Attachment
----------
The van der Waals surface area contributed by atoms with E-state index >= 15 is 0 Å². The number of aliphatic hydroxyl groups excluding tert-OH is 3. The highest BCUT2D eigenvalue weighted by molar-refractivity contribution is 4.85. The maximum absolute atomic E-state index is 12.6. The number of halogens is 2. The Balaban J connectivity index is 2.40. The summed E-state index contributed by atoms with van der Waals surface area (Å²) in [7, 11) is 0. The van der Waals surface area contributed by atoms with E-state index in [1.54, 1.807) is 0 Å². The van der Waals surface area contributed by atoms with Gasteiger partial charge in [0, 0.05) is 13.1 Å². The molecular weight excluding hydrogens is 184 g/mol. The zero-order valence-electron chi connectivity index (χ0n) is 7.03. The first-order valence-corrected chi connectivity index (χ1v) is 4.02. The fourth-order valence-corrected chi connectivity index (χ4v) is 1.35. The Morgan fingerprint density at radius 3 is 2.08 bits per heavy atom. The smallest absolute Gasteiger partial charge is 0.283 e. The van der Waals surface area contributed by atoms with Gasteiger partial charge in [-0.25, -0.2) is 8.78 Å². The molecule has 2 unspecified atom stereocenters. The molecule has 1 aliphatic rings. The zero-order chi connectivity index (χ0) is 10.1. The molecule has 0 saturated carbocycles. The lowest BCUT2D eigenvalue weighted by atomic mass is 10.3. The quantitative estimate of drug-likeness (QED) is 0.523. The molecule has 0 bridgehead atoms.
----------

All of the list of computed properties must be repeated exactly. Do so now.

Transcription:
The van der Waals surface area contributed by atoms with E-state index >= 15 is 0 Å². The number of aliphatic hydroxyl groups excluding tert-OH is 3. The highest BCUT2D eigenvalue weighted by molar-refractivity contribution is 4.85. The maximum absolute atomic E-state index is 12.6. The number of halogens is 2. The Balaban J connectivity index is 2.40. The summed E-state index contributed by atoms with van der Waals surface area (Å²) in [7, 11) is 0. The van der Waals surface area contributed by atoms with E-state index in [1.54, 1.807) is 0 Å². The van der Waals surface area contributed by atoms with Gasteiger partial charge in [0, 0.05) is 13.1 Å². The molecular weight excluding hydrogens is 184 g/mol. The zero-order valence-electron chi connectivity index (χ0n) is 7.03. The first-order valence-corrected chi connectivity index (χ1v) is 4.02. The fourth-order valence-corrected chi connectivity index (χ4v) is 1.35. The Morgan fingerprint density at radius 3 is 2.08 bits per heavy atom. The smallest absolute Gasteiger partial charge is 0.283 e. The van der Waals surface area contributed by atoms with Gasteiger partial charge in [-0.25, -0.2) is 8.78 Å². The molecule has 2 unspecified atom stereocenters. The molecule has 1 aliphatic rings. The zero-order chi connectivity index (χ0) is 10.1. The molecule has 0 saturated carbocycles. The lowest BCUT2D eigenvalue weighted by atomic mass is 10.3. The quantitative estimate of drug-likeness (QED) is 0.523. The molecule has 0 bridgehead atoms.